The securities and banking industry’s main lobbying organization, SIFMA, has voiced significant opposition[7] as well as most of its constituents. The insurance industry is broadly against it[8] too. And while the SEC believes this should be under its purview, Chairwoman Mary Jo White has stated there should be a uniform fiduciary duty for broker dealers and registered investment advisors. Nevertheless, her ability to win the required support of the majority of the five-member commission seems questionable.

Probable Outcome

We believe the heart of what will be attacked—and the area where the DOL may weaken—is the requirements for the best interest exemption and the duties that those that rely on it will have to adhere to.

However, it seems the Obama administration is intent on getting something passed on this. While the DOL has stated they will take comments seriously and adjust the final rule, it appears unlikely they will have the time to do this and, as previously stated, we believe it will pass largely in its current form.

The change will go into effect 60 days after the final rule is published in the Federal Register and most requirements will become applicable eight months after publication.

What Plan Sponsors need to Do

Sponsors should determine if their service providers are taking any fiduciary liability currently, and in what capacity. If not, they should decide if they will become a fiduciary and understand how that may change things. Also, if they will become a fiduciary, you (as a fiduciary as well) will now be liable for any breaches of a co-fiduciary that you know or should know about.

If your provider submitted a comment letter to the DOL about this change, we recommend reviewing it and seeing if you believe the provider is, in fact, looking out for your best interest.

Please contact us for a complementary review to determine who has the legal duty to act as your fiduciary.

 

About the Author:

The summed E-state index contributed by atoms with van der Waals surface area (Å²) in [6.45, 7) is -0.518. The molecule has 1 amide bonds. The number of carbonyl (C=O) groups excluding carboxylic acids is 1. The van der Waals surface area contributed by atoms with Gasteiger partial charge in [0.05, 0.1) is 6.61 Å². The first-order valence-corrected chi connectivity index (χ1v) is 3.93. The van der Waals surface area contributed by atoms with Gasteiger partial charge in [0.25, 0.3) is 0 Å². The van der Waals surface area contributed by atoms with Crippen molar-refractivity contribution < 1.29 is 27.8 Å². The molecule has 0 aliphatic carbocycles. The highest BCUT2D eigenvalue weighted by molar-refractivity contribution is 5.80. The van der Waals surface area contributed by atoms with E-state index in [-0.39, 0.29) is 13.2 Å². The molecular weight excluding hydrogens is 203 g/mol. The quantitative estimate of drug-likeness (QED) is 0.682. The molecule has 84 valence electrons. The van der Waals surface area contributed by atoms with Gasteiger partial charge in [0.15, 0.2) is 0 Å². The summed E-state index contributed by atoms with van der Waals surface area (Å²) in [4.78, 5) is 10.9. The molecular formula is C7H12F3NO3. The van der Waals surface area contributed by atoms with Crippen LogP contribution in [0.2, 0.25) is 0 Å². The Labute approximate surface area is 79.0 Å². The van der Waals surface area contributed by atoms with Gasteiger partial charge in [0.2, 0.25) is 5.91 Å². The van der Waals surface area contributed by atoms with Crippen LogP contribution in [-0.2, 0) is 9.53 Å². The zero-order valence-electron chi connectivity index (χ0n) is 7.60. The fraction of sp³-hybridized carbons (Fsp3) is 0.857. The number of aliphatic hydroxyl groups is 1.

Beacon Hill Investment Advisory provides Fiduciary Advisory solutions to ERISA based retirement plans. We are independent of any platform or investment providers.

clint headshotClint Edgington, CFA lives in Grandview with his wife Jenny and sons; Cole, Grant and Connor.

Mr. Edgington has acted in a fiduciary role for the past decade as a Trustee and also as an Investment Advisor. He has been admitted and testified as an expert witness before the New York Stock Exchange and the Financial Industry Regulatory Authority on his analyses of ERISA based portfolios. Mr. Edgington is frequently published or quoted; including in such publications as; Plan Sponsor Magazine, The Chicago Tribune and The Columbus Dispatch. Clint is a graduate of Miami University and an active member of the CFA Society of Columbus.

 

 

 

[1] Graph: Data source: U.S. Dept of Labor, Private Pension Plan Bulletin Historical Tables and Graphs, Dec. 2014 pg. 5. *Technically Defined Benefit Plans and Defined Contribution plans

[2] Federal Register Volume 80, Number 75, pages 21928 & 21929

[3] While we have condensed a lot of the information that is salient, this particular section has significant carve-outs and exemptions.

[4] SEC Commissioner Daniel Gallagher July 21, 2015, letter to DOL: “It is clear to me that the DOL rulemaking is a fait accompli and that the comment process is merely perfunctory … I was not included in any of these conversations. From a distance—a place where a presidentially appointed SEC Commissions should not be in this context.”

[5][4] Federal Register Volume 80, Number 75, page 21950

[6] http://www.pionline.com/article/20150420/PRINT/304209982/dols-proposed-fiduciary-rule-on-advice-gets-a-thumbs-up

[7]http://www.sifma.org/newsroom/2015/sifma_submits_comments_on_department_of_labor_s_proposed_retirement_regulation/

[8] http://www.dol.gov/ebsa/pdf/1210-AB32-2-WrittenTestimony25.pdf